What’s more, while goose is a smaller bird, you don’t need as much goose as you do turkey to feel satisfied. Goose is all lean, dark meat, very rich and flavorful, and a little bit goes a long way. Like duck, goose has a thick layer of fat under its skin that melts away while roasting, keeping the bird deliciously moist. The rendered fat is the sort of thing chefs duel over in the back parking lot, hitting each other on the knuckles with meat mallets. It’s runny gold, good for everything from browning potatoes to making oatmeal cookies.
My favorite recipe for goose involves encrusting the skin with sea salt and serving it with sour cherries and porcini sauce. Fruit like sour cherries, pear, fig and prunes (yes, actually, prunes, with a little Armagnac to help them remember their best selves) are a popular accompaniment. Recipes frequently call for red wine, port or Calvados too, especially when apples are involved in the stuffing. Chestnuts are also happily paired with roast goose, in a touch I find very French. I never eat chestnuts without remembering distant days of chestnut gathering in the Alps of southern France, driving for what felt like hours through rolling hills of dark-foliaged cork oaks to get there, and finding the spiny husks split open all over the slope, with three or four glossy brown chestnuts packed perfectly in each like tiny animals in a nest.
It’s as well to be warned before you stand at the dinner table, armed with apron and freshly sharpened carving knife: the anatomy of a goose is a little different from that of a turkey or chicken: blue blood, you know. Royalty is not made like the rest of us. The pros say it is easiest to start by removing the legs, then slicing the breast. Goose has a large cavity-to-meat ratio, and the legs take the longest to cook, but — again like duck — it can be served while still a bit rare, unlike turkey or chicken, which should be opaque and white.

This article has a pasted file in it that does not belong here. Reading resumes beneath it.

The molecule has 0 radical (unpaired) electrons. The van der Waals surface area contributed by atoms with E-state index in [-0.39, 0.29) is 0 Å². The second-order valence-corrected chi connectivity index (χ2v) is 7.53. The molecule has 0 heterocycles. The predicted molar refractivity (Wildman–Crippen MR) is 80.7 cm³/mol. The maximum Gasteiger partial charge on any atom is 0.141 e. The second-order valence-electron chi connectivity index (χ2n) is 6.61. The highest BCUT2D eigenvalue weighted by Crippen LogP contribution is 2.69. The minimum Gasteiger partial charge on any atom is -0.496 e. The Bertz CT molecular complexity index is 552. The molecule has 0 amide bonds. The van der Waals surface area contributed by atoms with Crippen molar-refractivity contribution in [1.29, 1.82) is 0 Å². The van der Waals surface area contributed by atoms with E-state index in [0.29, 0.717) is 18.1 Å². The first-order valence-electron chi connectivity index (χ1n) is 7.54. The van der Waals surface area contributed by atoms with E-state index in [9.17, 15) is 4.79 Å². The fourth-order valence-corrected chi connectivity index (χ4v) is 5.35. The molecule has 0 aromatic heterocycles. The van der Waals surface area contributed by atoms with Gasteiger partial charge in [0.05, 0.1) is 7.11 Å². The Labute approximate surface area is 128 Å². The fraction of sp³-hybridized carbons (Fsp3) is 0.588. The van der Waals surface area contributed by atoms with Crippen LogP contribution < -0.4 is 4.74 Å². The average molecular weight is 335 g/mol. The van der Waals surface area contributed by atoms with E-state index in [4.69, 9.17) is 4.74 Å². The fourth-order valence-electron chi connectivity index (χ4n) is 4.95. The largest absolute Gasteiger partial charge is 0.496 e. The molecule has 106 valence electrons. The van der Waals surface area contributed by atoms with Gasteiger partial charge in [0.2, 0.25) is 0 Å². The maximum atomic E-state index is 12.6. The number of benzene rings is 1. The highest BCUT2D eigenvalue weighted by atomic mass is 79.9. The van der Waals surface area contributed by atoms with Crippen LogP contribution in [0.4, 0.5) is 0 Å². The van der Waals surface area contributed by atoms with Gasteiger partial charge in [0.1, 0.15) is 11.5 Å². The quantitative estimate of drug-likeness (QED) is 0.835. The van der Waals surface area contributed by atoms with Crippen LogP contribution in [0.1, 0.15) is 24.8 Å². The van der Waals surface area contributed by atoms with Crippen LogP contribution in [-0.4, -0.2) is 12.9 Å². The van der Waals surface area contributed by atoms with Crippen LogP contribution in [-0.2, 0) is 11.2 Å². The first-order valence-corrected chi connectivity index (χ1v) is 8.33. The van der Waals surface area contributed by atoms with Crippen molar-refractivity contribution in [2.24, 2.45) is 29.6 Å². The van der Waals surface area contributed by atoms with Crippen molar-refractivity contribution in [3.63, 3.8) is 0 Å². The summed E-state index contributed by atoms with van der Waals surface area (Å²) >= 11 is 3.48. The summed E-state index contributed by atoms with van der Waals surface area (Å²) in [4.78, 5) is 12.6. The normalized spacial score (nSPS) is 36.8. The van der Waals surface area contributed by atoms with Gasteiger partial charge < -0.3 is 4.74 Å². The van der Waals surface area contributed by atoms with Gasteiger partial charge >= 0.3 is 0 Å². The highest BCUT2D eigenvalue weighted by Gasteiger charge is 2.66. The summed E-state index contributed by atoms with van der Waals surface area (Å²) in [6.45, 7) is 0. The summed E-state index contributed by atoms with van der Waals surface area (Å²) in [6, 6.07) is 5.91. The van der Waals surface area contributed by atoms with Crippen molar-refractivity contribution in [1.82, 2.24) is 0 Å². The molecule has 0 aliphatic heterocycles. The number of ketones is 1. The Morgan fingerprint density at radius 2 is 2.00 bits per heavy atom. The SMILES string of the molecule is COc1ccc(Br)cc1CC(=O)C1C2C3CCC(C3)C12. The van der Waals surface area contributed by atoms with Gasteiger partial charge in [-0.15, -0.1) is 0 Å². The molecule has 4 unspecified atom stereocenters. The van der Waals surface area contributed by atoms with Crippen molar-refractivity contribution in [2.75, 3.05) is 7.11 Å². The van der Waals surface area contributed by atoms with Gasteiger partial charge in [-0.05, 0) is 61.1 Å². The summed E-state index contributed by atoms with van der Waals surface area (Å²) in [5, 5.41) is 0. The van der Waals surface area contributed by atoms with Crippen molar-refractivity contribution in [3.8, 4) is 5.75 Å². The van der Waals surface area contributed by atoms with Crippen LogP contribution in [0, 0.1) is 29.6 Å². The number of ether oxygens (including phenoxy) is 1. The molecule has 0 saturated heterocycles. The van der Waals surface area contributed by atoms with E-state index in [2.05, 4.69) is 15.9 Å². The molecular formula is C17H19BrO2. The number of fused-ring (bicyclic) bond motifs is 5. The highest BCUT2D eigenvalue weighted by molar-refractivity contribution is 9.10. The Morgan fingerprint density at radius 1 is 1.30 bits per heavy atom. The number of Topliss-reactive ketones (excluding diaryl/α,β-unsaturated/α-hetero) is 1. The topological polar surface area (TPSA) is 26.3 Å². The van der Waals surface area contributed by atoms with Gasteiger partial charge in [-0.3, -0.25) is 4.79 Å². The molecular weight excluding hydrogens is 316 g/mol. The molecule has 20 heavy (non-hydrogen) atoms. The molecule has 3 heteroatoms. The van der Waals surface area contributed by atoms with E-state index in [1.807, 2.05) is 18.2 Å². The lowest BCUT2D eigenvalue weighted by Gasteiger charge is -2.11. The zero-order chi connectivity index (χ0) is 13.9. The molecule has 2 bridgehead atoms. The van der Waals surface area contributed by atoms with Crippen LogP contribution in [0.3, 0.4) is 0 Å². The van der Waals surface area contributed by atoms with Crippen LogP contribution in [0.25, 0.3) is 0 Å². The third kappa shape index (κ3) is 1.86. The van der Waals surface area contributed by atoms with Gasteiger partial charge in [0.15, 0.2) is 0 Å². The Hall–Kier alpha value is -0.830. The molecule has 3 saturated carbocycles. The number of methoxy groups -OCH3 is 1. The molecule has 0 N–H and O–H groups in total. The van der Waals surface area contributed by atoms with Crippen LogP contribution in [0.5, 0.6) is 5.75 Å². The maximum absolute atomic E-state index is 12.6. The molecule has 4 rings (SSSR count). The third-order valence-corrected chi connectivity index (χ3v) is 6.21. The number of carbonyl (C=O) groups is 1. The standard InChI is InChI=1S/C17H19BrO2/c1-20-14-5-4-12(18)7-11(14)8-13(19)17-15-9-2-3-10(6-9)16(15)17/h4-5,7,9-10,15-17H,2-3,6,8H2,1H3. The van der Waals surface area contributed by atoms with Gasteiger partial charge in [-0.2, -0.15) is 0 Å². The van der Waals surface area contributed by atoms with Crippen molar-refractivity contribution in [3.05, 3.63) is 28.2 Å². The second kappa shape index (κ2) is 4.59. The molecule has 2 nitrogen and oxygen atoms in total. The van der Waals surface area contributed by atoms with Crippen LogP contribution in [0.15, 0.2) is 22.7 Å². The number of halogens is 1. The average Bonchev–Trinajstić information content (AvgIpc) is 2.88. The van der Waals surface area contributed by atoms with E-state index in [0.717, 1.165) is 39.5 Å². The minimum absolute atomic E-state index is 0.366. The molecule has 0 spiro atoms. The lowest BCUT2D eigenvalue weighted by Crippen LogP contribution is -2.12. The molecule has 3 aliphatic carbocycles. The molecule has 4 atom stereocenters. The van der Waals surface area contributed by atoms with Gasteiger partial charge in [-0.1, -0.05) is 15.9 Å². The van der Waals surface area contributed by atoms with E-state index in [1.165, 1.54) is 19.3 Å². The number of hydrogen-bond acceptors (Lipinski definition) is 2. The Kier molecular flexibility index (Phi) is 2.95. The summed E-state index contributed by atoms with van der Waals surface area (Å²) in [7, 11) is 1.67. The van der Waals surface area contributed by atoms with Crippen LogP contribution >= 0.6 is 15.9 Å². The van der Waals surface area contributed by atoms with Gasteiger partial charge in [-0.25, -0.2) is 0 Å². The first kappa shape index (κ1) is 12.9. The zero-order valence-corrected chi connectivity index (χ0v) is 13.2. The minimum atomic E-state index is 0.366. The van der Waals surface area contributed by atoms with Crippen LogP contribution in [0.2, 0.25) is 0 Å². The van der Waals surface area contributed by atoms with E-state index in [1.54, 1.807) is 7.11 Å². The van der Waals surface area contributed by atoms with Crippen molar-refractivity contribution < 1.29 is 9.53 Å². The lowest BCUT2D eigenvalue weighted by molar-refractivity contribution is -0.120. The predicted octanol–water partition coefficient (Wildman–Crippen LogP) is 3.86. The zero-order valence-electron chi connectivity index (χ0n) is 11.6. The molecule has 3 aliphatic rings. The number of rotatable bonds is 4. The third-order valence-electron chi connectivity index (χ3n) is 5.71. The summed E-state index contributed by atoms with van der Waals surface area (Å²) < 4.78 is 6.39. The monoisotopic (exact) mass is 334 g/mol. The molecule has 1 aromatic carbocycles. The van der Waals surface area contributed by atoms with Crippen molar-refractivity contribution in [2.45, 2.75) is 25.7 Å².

The carcass of the goose can be used as a base for the world’s best onion soup on Boxing Day. Seriously, I have never tasted any onion soup to compare with that made from goose broth. It’s so delicious, rich and nourishing, I think doctors ought to prescribe it in cold season. I defy any germ to attack with such a kingly potion sloshing about one’s insides. You can practically feel the white blood corpuscles racing around inside you muscling up to knock out the invaders.
Robert Southey’s ode ‘To a Goose’ speculates on the bird’s past and on the fate of its plumage — did its quills fall into lawyers’ hands as pens and alter fates and fortunes? Or did they perhaps wind up attached to a household duster? ‘Departed Goose!’ he concludes, ‘I neither know nor care.’
But this I know, that we
pronounced thee fine,
Seasoned with sage and onions,
and port wine.
This article was originally published in The Spectator’s December 2020 US edition.